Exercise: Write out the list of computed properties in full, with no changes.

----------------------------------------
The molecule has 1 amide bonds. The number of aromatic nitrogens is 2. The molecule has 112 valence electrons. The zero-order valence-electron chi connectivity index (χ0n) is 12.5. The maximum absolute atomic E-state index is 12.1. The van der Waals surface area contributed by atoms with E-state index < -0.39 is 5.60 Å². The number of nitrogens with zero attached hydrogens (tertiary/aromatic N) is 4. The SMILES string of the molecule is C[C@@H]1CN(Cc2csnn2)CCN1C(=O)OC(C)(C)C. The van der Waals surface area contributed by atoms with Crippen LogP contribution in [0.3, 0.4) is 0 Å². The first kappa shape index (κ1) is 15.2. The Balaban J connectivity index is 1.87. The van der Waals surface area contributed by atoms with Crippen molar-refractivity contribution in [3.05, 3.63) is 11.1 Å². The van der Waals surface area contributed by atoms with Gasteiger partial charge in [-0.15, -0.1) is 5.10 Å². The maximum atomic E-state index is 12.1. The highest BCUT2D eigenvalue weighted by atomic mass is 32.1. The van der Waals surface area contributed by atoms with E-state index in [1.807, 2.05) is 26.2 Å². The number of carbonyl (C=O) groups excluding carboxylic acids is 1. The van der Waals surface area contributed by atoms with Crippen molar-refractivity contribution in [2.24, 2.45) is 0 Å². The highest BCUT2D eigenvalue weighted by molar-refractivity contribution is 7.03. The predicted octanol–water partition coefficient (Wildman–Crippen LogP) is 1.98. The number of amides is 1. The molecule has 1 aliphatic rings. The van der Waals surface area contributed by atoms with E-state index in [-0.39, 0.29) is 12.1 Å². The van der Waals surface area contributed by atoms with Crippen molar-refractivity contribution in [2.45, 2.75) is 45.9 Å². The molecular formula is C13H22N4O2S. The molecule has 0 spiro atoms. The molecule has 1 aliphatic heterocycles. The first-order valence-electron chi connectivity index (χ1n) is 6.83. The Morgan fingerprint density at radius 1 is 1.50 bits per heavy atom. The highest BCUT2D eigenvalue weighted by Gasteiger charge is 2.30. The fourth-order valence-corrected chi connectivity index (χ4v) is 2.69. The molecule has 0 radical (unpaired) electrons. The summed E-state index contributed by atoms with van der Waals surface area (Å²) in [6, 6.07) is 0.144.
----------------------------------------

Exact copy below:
The molecule has 1 amide bonds. The number of aromatic nitrogens is 2. The molecule has 112 valence electrons. The zero-order valence-electron chi connectivity index (χ0n) is 12.5. The maximum absolute atomic E-state index is 12.1. The van der Waals surface area contributed by atoms with E-state index < -0.39 is 5.60 Å². The number of nitrogens with zero attached hydrogens (tertiary/aromatic N) is 4. The SMILES string of the molecule is C[C@@H]1CN(Cc2csnn2)CCN1C(=O)OC(C)(C)C. The van der Waals surface area contributed by atoms with Crippen LogP contribution in [0.3, 0.4) is 0 Å². The first kappa shape index (κ1) is 15.2. The Balaban J connectivity index is 1.87. The van der Waals surface area contributed by atoms with Crippen molar-refractivity contribution in [3.05, 3.63) is 11.1 Å². The van der Waals surface area contributed by atoms with Gasteiger partial charge in [-0.15, -0.1) is 5.10 Å². The maximum atomic E-state index is 12.1. The highest BCUT2D eigenvalue weighted by atomic mass is 32.1. The van der Waals surface area contributed by atoms with E-state index in [1.807, 2.05) is 26.2 Å². The number of carbonyl (C=O) groups excluding carboxylic acids is 1. The van der Waals surface area contributed by atoms with Crippen molar-refractivity contribution in [2.24, 2.45) is 0 Å². The highest BCUT2D eigenvalue weighted by molar-refractivity contribution is 7.03. The predicted octanol–water partition coefficient (Wildman–Crippen LogP) is 1.98. The number of amides is 1. The molecule has 1 aliphatic rings. The van der Waals surface area contributed by atoms with E-state index in [-0.39, 0.29) is 12.1 Å². The van der Waals surface area contributed by atoms with Crippen molar-refractivity contribution in [2.45, 2.75) is 45.9 Å². The molecular formula is C13H22N4O2S. The molecule has 0 spiro atoms. The molecule has 1 aliphatic heterocycles. The first-order valence-electron chi connectivity index (χ1n) is 6.83. The Morgan fingerprint density at radius 1 is 1.50 bits per heavy atom. The highest BCUT2D eigenvalue weighted by Gasteiger charge is 2.30. The fourth-order valence-corrected chi connectivity index (χ4v) is 2.69. The molecule has 0 radical (unpaired) electrons. The summed E-state index contributed by atoms with van der Waals surface area (Å²) in [6, 6.07) is 0.144.